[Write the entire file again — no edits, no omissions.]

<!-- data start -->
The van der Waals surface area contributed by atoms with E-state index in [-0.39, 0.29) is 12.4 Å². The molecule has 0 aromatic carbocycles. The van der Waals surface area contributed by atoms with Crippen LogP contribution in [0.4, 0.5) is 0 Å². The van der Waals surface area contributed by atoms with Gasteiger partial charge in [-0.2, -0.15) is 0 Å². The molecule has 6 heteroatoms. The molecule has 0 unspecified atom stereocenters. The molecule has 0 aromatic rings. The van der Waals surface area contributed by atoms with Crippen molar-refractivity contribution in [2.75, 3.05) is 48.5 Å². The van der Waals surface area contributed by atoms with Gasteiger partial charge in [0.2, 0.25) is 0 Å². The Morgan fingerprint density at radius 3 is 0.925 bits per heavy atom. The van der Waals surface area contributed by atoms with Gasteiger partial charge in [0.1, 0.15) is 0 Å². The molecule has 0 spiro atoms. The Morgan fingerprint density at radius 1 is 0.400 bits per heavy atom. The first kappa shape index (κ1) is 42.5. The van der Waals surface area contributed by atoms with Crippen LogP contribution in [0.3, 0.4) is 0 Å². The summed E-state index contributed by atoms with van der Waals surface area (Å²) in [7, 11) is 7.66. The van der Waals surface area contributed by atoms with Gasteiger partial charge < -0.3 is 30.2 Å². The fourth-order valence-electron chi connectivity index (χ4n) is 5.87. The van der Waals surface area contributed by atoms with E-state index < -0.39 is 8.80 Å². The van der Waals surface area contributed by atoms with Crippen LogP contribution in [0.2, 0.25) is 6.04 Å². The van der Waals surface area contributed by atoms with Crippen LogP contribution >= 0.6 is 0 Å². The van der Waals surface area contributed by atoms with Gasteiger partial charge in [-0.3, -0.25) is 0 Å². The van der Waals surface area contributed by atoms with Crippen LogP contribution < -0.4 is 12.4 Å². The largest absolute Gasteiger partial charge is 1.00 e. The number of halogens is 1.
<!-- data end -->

The van der Waals surface area contributed by atoms with E-state index in [-0.39, 0.29) is 12.4 Å². The molecule has 0 aromatic carbocycles. The van der Waals surface area contributed by atoms with Crippen LogP contribution in [0.4, 0.5) is 0 Å². The van der Waals surface area contributed by atoms with Gasteiger partial charge in [-0.2, -0.15) is 0 Å². The molecule has 6 heteroatoms. The molecule has 0 unspecified atom stereocenters. The molecule has 0 aromatic rings. The van der Waals surface area contributed by atoms with Crippen molar-refractivity contribution in [2.75, 3.05) is 48.5 Å². The van der Waals surface area contributed by atoms with Gasteiger partial charge in [0.2, 0.25) is 0 Å². The Morgan fingerprint density at radius 3 is 0.925 bits per heavy atom. The van der Waals surface area contributed by atoms with Gasteiger partial charge in [0.1, 0.15) is 0 Å². The molecule has 0 spiro atoms. The Morgan fingerprint density at radius 1 is 0.400 bits per heavy atom. The first kappa shape index (κ1) is 42.5. The van der Waals surface area contributed by atoms with Crippen LogP contribution in [0.3, 0.4) is 0 Å². The summed E-state index contributed by atoms with van der Waals surface area (Å²) in [7, 11) is 7.66. The van der Waals surface area contributed by atoms with Gasteiger partial charge < -0.3 is 30.2 Å². The fourth-order valence-electron chi connectivity index (χ4n) is 5.87. The van der Waals surface area contributed by atoms with E-state index < -0.39 is 8.80 Å². The van der Waals surface area contributed by atoms with Crippen LogP contribution in [0.2, 0.25) is 6.04 Å². The van der Waals surface area contributed by atoms with Crippen LogP contribution >= 0.6 is 0 Å². The van der Waals surface area contributed by atoms with Gasteiger partial charge in [-0.3, -0.25) is 0 Å². The van der Waals surface area contributed by atoms with Crippen LogP contribution < -0.4 is 12.4 Å². The largest absolute Gasteiger partial charge is 1.00 e. The number of halogens is 1.